This is the second in a series of seven posts about the elements of successful quality assurance programs in law firms.
It only takes one hole to sink a ship, not a hole in every compartment. If one practice group - or even one lawyer - has a vulnerability, the same or similar weaknesses probably exist elsewhere in the firm. A firm-wide approach to quality assurance therefore usually produces the best return on the investment of time, resources, and attention.
To carry the maritime analogy forward, we observe two principal types of "leaks" in law firms with poor quality assurance. Like many leaks, each one can go unnoticed for months or years while it does major damage to a law firm's financial seaworthiness.
"We can always find time to fix our mistakes, but we can never find time to prevent them."
Most law firms rely primarily on after-the-fact inspection to catch and correct mistakes, particularly in documents. Such rework can consume as much as 40% of the time of fee earners and staff. Since most clients are unwilling to pay the law firm to correct its own mistakes, every hour spent in rework represents a revenue-producing opportunity that is lost forever.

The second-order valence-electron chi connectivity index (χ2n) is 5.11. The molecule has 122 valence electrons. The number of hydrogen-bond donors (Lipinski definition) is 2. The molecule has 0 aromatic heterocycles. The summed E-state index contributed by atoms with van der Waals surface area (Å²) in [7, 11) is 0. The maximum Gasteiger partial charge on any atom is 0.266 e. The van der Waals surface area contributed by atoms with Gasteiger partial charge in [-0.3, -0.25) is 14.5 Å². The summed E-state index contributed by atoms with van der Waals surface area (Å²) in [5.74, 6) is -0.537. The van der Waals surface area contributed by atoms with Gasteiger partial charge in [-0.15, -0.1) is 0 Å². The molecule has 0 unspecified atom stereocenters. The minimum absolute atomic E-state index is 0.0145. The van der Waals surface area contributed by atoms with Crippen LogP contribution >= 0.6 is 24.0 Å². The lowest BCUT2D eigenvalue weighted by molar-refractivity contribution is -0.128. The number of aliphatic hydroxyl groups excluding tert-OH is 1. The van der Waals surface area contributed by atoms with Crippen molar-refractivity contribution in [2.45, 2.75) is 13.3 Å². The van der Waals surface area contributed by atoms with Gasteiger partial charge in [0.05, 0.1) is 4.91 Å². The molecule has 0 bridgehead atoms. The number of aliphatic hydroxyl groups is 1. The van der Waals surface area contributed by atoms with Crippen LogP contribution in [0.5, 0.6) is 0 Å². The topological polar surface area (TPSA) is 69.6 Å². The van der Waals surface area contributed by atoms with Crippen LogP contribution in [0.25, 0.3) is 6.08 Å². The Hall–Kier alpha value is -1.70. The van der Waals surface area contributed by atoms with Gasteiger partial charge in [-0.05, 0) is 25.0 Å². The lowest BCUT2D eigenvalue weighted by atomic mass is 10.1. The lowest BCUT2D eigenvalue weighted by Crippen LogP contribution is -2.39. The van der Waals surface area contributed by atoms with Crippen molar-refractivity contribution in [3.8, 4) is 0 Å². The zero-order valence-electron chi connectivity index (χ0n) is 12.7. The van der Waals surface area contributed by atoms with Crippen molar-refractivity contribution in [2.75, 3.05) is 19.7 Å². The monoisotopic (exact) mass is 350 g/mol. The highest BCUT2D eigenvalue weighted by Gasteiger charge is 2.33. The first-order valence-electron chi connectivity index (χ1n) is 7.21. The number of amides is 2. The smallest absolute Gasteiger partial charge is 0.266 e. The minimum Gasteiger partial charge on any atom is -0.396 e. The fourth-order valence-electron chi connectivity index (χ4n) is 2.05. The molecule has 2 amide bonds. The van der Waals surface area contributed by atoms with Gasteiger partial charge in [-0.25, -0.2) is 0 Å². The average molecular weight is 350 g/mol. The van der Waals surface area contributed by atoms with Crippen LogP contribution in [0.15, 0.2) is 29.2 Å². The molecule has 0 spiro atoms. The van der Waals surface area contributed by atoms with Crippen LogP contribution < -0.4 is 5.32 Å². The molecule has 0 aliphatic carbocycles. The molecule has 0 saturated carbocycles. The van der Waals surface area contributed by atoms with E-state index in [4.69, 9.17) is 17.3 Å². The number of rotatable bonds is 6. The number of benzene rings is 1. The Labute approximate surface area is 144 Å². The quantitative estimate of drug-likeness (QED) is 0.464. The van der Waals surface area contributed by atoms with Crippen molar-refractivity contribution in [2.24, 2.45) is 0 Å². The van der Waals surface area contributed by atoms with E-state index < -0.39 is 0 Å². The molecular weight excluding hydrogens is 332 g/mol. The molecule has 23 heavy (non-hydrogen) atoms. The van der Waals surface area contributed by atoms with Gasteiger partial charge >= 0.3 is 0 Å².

Law firms that have introduced serious, systematic quality assurance systems and procedures have found that the resulting improvements in productivity can produce substantially increased fee revenue without proportional increases in staff. This results in dramatic improvements in profitability.
To read the entire post, visit the Walker Clark Worldview Blog.